Pause for a moment to “think forward.” Do you have a mental image of yourself at age 85? Are you living in your current home when you’re 85? Are you independently going to the grocery store, fixing your own meals, participating in your weekly bridge games and dinner with friends, maybe taking care of your spouse, navigating throughout your home, and so on? It’s reasonable to believe that your answer is “yes” to most or all of these questions. The great majority of those who have reached the age of 85 are living in their homes and communities – not in nursing homes, assisted living or other alternative housing locations. However, with time, some support may be needed.
When is the right time? And what is the right care? Most often these decisions are dictated by health conditions which are often unforeseen. When you’re 85, might you have some hearing loss, some difficulty with mobility and stairs, high blood pressure, another chronic disease such as arthritis or heart disease? It wouldn’t be uncommon for you to have 2-3 of these “co-existing” conditions while living independently in your home.
And who will provide your care? According to an article in the AAMC Report, April 2015, by Aliyah Baruchin, “The statistics tell the story. By 2025 the number of Americans over the age of 65 will nearly double, making them the fastest growing age group in the country. Providing quality medical care for these seniors will require a certified geriatrician population of 25,000 according to The American Geriatrics Society, but as of 2014, there were fewer than 7,500 geriatricians in the United States. Only eight of the country’s 145 academic medical centers have full geriatrics departments, and only 44 percent of the nation’s 353 geriatric fellowship positions are filled.”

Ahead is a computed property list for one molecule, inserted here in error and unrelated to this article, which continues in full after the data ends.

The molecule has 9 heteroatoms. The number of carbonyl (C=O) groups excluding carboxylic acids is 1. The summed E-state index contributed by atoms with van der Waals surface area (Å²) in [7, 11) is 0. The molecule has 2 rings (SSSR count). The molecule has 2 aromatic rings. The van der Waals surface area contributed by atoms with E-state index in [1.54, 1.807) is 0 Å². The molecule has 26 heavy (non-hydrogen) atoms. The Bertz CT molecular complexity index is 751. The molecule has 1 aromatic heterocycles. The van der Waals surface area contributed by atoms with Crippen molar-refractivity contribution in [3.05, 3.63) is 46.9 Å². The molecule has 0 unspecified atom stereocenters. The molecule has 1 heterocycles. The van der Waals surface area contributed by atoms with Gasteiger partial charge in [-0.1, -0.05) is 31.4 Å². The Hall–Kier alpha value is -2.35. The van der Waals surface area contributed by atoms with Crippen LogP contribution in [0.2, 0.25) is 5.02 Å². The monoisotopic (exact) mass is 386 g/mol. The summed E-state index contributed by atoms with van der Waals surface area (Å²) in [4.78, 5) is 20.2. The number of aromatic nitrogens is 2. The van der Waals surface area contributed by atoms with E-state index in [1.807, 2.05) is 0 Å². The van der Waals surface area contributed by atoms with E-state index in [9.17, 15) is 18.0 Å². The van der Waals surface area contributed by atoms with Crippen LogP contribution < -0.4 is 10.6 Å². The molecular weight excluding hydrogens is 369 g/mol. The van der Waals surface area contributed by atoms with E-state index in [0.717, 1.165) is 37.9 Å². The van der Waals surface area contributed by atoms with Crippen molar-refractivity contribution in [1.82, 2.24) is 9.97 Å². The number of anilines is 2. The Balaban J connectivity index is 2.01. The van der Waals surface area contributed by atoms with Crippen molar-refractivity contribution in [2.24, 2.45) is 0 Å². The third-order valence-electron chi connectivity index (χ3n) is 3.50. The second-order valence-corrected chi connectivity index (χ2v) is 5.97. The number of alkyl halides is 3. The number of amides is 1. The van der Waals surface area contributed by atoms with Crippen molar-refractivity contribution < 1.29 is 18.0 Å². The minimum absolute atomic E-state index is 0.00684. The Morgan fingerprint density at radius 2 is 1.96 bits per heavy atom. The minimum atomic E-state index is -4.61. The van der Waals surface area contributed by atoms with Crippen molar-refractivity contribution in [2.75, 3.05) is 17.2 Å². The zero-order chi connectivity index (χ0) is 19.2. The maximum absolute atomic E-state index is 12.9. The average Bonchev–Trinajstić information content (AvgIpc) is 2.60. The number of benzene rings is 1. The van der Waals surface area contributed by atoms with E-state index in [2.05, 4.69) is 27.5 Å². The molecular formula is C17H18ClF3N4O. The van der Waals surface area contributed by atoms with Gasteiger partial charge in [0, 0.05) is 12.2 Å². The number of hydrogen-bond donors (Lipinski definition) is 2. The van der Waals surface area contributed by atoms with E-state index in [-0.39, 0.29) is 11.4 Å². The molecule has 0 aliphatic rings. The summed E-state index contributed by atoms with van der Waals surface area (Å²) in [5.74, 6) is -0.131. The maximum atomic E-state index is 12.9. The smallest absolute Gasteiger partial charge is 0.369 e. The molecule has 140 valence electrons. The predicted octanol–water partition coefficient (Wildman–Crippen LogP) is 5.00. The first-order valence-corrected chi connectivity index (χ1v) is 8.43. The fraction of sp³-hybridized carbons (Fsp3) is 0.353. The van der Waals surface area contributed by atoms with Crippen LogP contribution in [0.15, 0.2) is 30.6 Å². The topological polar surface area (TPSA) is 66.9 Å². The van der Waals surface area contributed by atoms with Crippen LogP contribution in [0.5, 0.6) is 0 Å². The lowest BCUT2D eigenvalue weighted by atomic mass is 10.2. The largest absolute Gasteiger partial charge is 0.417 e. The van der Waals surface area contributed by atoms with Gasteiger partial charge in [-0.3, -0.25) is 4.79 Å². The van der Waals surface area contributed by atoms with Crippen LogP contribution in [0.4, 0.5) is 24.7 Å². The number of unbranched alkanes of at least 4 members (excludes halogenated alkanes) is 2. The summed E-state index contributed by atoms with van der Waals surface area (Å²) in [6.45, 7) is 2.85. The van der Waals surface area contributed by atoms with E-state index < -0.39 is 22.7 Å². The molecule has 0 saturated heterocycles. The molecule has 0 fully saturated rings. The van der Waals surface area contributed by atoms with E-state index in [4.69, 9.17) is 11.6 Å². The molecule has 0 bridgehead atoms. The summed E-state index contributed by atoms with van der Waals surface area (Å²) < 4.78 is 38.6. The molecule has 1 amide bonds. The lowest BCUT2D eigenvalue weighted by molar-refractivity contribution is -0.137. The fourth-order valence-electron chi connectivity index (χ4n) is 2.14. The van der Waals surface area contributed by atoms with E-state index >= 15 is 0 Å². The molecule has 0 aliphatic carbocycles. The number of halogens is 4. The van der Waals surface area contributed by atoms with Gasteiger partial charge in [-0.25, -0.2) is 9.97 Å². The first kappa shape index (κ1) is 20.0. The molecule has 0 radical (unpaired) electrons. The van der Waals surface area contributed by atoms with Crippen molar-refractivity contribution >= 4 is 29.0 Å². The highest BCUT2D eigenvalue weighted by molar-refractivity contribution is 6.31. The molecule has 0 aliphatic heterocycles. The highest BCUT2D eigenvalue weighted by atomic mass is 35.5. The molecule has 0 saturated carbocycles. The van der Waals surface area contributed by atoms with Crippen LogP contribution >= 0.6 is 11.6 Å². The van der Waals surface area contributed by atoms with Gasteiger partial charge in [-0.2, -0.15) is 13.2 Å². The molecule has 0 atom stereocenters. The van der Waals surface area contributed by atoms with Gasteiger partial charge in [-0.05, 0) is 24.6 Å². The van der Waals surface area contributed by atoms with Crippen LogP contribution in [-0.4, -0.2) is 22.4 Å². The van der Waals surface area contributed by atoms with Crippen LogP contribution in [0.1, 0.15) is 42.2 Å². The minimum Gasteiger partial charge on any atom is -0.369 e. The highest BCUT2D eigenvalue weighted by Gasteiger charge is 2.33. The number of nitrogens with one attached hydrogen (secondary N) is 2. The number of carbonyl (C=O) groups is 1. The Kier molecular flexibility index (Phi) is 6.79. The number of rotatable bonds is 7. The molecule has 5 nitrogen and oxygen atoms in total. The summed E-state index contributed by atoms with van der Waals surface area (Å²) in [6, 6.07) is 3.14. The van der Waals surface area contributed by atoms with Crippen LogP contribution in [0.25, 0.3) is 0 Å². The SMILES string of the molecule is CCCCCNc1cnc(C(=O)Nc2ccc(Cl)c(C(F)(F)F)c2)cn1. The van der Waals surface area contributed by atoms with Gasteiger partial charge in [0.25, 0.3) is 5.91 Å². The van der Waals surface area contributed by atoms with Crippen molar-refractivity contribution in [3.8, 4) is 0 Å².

When access to responsive care at the right time and in the right place is the most important – in our later years – it can be the most difficult to accomplish. Could one solution to the challenges of geriatric care be the adoption of telemedicine to bridge-the-gap and bring medical care closer to the patient? There’s no better time than the present to talk with your health care provider(s) about your expectations for care as you age. Do they have special training in geriatric care? Do they understand your goals for independent living? Are they aware of supportive resources in the community? Are they accepting of technological approaches to support health care delivery?
Plan ahead to achieve your individual expectations for successful aging -- you are your own best advocate! View informative videos and learn more about telemedicine at: http://www.americantelemed.org/about-telemedicine/what-is-telemedicine#.V1sFmY-cGM8.
Or check out Optimized Care Network's answer here: http://www.optimizedcare.net